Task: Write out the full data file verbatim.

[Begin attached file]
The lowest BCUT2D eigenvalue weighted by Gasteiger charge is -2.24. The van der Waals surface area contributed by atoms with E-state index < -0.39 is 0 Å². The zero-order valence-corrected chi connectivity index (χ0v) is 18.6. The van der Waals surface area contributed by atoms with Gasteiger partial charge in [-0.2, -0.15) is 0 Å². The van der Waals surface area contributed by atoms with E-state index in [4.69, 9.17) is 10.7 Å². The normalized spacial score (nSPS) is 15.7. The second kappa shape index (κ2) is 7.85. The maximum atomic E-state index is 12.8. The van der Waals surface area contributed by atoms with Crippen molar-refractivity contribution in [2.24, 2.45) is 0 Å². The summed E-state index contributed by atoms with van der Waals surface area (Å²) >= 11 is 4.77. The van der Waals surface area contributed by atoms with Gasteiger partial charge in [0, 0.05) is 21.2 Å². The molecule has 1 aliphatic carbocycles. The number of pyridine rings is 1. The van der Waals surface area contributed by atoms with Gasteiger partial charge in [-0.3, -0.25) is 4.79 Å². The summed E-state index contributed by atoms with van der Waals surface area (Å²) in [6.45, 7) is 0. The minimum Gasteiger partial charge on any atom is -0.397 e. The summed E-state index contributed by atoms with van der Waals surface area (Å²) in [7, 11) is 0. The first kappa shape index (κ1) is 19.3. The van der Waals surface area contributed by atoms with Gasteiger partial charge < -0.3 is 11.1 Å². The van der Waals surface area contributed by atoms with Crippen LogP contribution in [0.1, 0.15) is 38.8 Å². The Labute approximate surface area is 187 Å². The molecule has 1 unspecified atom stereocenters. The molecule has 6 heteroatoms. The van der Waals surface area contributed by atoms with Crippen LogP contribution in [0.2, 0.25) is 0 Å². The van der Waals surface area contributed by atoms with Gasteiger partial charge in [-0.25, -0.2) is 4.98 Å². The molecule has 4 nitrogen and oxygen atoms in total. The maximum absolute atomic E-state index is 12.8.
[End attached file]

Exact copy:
The lowest BCUT2D eigenvalue weighted by Gasteiger charge is -2.24. The van der Waals surface area contributed by atoms with E-state index < -0.39 is 0 Å². The zero-order valence-corrected chi connectivity index (χ0v) is 18.6. The van der Waals surface area contributed by atoms with Gasteiger partial charge in [-0.2, -0.15) is 0 Å². The van der Waals surface area contributed by atoms with E-state index in [4.69, 9.17) is 10.7 Å². The normalized spacial score (nSPS) is 15.7. The second kappa shape index (κ2) is 7.85. The maximum atomic E-state index is 12.8. The van der Waals surface area contributed by atoms with Crippen molar-refractivity contribution in [2.24, 2.45) is 0 Å². The summed E-state index contributed by atoms with van der Waals surface area (Å²) >= 11 is 4.77. The van der Waals surface area contributed by atoms with Gasteiger partial charge in [0, 0.05) is 21.2 Å². The molecule has 1 aliphatic carbocycles. The number of pyridine rings is 1. The van der Waals surface area contributed by atoms with Gasteiger partial charge in [-0.3, -0.25) is 4.79 Å². The summed E-state index contributed by atoms with van der Waals surface area (Å²) in [6.45, 7) is 0. The minimum Gasteiger partial charge on any atom is -0.397 e. The summed E-state index contributed by atoms with van der Waals surface area (Å²) in [7, 11) is 0. The first kappa shape index (κ1) is 19.3. The van der Waals surface area contributed by atoms with Gasteiger partial charge < -0.3 is 11.1 Å². The van der Waals surface area contributed by atoms with Crippen LogP contribution in [0.1, 0.15) is 38.8 Å². The Labute approximate surface area is 187 Å². The molecule has 1 unspecified atom stereocenters. The molecule has 6 heteroatoms. The van der Waals surface area contributed by atoms with Crippen LogP contribution in [0.2, 0.25) is 0 Å². The van der Waals surface area contributed by atoms with Gasteiger partial charge in [-0.25, -0.2) is 4.98 Å². The molecule has 4 nitrogen and oxygen atoms in total. The maximum absolute atomic E-state index is 12.8.